Golf Course Management

DEC 2018

Golf Course Management magazine is dedicated to advancing the golf course superintendent profession and helping GCSAA members achieve career success.

Issue link: http://gcmdigital.gcsaa.org/i/1053992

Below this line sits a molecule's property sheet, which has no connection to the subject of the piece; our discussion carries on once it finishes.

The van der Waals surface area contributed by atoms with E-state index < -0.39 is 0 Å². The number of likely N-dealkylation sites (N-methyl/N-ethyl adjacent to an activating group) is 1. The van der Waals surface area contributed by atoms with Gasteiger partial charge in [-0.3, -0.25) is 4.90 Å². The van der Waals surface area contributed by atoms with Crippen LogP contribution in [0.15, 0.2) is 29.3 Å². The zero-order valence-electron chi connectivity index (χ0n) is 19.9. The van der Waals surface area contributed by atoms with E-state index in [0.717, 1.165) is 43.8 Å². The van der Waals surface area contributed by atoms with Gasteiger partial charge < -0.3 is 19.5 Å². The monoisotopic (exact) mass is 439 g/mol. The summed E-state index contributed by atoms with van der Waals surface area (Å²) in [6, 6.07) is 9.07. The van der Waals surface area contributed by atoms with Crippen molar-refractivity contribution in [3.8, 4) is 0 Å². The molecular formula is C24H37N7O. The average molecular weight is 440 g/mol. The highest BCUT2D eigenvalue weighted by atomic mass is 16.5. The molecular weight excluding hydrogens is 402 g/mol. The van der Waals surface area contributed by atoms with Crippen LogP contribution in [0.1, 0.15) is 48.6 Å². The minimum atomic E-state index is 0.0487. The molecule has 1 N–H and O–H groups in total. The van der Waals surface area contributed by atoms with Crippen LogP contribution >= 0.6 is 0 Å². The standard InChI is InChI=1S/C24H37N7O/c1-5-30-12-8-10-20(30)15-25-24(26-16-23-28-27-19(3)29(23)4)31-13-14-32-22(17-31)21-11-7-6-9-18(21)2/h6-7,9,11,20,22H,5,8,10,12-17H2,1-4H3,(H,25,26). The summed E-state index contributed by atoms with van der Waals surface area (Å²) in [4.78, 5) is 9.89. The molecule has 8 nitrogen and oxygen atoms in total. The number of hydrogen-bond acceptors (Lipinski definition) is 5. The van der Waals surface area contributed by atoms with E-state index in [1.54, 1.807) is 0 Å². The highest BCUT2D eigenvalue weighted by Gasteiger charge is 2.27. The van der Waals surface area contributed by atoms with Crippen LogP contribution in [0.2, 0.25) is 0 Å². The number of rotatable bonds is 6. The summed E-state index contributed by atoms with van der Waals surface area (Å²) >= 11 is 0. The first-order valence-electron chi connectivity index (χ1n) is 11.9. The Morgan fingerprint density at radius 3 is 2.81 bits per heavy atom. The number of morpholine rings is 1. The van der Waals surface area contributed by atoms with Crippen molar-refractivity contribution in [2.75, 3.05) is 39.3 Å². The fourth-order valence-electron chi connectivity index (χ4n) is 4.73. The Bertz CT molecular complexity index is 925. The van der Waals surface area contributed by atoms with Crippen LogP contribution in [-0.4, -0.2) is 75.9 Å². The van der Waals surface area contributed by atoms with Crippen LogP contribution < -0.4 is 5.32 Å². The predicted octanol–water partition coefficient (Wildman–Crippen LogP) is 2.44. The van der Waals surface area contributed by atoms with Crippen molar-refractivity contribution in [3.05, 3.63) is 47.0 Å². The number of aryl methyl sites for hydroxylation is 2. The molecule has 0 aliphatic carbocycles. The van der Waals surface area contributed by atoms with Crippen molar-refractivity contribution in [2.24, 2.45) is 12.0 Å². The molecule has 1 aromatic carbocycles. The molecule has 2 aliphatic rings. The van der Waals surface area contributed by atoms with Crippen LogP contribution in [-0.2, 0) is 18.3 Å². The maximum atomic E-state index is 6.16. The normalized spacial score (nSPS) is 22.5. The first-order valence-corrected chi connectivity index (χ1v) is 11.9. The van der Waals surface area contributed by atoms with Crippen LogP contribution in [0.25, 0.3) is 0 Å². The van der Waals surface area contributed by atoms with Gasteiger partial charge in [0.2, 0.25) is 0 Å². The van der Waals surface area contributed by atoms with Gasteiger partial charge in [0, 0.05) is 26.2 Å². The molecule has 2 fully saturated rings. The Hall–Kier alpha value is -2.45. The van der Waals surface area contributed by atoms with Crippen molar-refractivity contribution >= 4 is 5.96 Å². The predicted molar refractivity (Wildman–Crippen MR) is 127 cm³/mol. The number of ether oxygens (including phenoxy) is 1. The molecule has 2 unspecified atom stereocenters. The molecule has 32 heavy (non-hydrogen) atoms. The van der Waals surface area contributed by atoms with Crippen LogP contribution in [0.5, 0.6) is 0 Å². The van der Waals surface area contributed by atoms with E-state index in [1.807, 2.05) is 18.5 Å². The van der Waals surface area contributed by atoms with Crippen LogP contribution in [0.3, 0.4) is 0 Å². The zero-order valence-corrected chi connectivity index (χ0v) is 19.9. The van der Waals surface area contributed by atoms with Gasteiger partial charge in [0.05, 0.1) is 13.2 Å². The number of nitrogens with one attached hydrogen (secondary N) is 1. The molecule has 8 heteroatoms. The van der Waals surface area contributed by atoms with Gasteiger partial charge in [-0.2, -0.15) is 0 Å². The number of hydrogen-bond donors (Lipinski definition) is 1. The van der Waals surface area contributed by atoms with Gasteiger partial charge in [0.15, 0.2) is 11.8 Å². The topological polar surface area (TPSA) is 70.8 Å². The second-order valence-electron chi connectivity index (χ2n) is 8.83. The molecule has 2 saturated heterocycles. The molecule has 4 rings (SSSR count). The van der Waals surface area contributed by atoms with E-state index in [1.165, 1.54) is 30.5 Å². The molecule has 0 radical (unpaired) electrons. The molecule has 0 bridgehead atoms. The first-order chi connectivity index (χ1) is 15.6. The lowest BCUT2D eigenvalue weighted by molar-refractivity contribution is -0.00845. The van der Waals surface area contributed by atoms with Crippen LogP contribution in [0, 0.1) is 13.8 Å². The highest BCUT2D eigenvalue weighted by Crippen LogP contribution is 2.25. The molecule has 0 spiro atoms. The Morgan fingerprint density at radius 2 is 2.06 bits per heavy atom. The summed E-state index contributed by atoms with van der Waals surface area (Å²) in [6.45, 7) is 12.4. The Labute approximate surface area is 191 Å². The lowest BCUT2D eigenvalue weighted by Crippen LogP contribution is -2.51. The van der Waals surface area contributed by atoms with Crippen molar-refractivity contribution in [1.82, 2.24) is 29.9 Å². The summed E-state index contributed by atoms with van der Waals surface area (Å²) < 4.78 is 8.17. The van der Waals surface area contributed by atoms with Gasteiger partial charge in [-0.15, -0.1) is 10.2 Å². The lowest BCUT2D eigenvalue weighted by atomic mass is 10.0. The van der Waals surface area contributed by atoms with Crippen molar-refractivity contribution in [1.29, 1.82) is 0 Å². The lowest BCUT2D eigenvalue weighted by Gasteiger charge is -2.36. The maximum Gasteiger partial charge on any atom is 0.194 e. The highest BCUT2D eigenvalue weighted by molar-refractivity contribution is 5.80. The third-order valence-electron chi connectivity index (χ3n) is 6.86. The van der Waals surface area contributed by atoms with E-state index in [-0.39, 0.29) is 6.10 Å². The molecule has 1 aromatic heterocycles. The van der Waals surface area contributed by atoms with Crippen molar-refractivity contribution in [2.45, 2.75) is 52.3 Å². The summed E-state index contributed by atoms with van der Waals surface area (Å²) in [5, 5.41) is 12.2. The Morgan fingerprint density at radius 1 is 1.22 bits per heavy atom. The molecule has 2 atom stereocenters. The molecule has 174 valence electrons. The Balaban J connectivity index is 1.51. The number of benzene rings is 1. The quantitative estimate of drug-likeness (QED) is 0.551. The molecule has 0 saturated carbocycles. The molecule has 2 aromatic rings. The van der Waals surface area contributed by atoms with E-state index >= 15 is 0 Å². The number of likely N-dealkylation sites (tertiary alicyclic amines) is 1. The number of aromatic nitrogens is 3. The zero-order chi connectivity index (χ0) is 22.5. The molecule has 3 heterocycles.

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16 GOLF COURSE MANAGEMENT 12.18 tober issue of GCM ( http://bit.ly/2yVLhO3 ), and we had exchanged emails about it. We had never met in person, however, so I felt I should introduce myself in real life. We visited a bit about Green Start, and I had to ask him about something that had been nagging me. It had dawned on me that, be - cause every GSA attendee had been deemed a rising star, there is a better-than-average chance that at some point, two or three or more mem - bers of the Green Start Academy class of 2018 will end up applying for the same job. So while he or she was sitting in a room full of friendlies now, the reality is that down the road the person sitting in the next chair or the next row could become a direct competitor. And yet they were sharing business cards and Twitter handles and swapping stories about pest-control measures, talking turf without a care. "at's what makes this industry unique," Pannkuk said, as if it were the most obvious thing in the world, before explaining that he planned to add 55 names to his contact list, plus the names of all the big-name presenters, who, to a man, encouraged the attendees to contact them after the academy — and then helpfully provided their contact info. Pannkuk explained he wouldn't hesitate to ask for help from anyone in the room — nor would he pause to provide it. Late the next day, I had another eye-opener. As the program was winding down, I found myself in the hallway with one of the few presenters I had yet to meet. Billy Weeks, GCSAA Class A superintendent at Houston Country Club and a 20-year association mem - ber, strolled over and shook my hand. I didn't expect to be dismissed, but I pre - dicted little more than a perfunctory nod once he learned I was there on behalf of GCM and the GCSAA. Instead, Weeks' eyes lit up. "I just want to thank you for all you do at the magazine — and at the association," Weeks said. We visited a bit before heading back into the auditorium for the final presentations. As he walked away, I couldn't help but think about how lucky those assistants were to be getting such great insight into the role of a golf course superintendent. In a completely different way, so was I. Andrew Hartsock is GCM 's managing editor. Andrew Hartsock ahartsock@gcsaa.org Twitter: @GCM_Magazine Crashing the crash course (inside gcm) My boss called me into his office one day several weeks ago and asked if I would be available to travel for a couple of days at the end of October. He explained that he wanted me to cover Green Start Academy, the annual professional development program for assistant superinten - dents. He saw it as a perfect chance for me to get firsthand exposure to the industry. I didn't hesitate. For two-plus days, 56 of the best and brightest rising assistants learned about bud - geting and networking and interviewing and labor management — and I learned about them. You can read more about the program, sponsored by Bayer and John Deere, inside this issue, on page 22, in addition to online- only content at GCMOnline.com, available at http://bit.ly/2RrRgsa . I've had a few days to reflect on my time in and around Raleigh, N.C., and I've come to realize my two biggest takeaways were neat bookends, one from early in the first day and the other from just before the conclusion. at's not to say I didn't benefit from all the time in between. I rather enjoyed being a fly on the wall as some of the industry's biggest names mentored and mingled with some of its up-and-comers. I have no doubt some of the kids there were puzzled by the presence of the quiet old guy in the room. Fun fact: Four of us rode the shuttle from the airport to our hotel; the combined ages of any two of the youngest three was less than or equal to the age of the fourth (me). It didn't take long for me to learn about the GCSAA's place in this business. During the first night's meet-and-greet dinner, I made small talk with a young assis - tant, who, glancing at my nametag, eagerly re- marked, "Oh, you're with the GCS-double-A. What do you do for them?" I explained my role at this magazine, and I could just tell there was an obvious level of respect there, a feeling I experienced time and again, during bus rides and around the table at meal times as I was asked about how we gener - ate story ideas and how can somebody become a GCM author and, of particular interest, how the "Climbing the Ladder" subject is selected. Now, about those takeaways … During a break on the first full day, I caught up with Conrad Pannkuk, an assis - tant at e Club at Wynstone in North Bar- rington, Ill. Pannkuk wrote a story for the Oc- I rather enjoyed being a fly on the wall as some of the industry's biggest names mentored and mingled with some of its up- and-comers.

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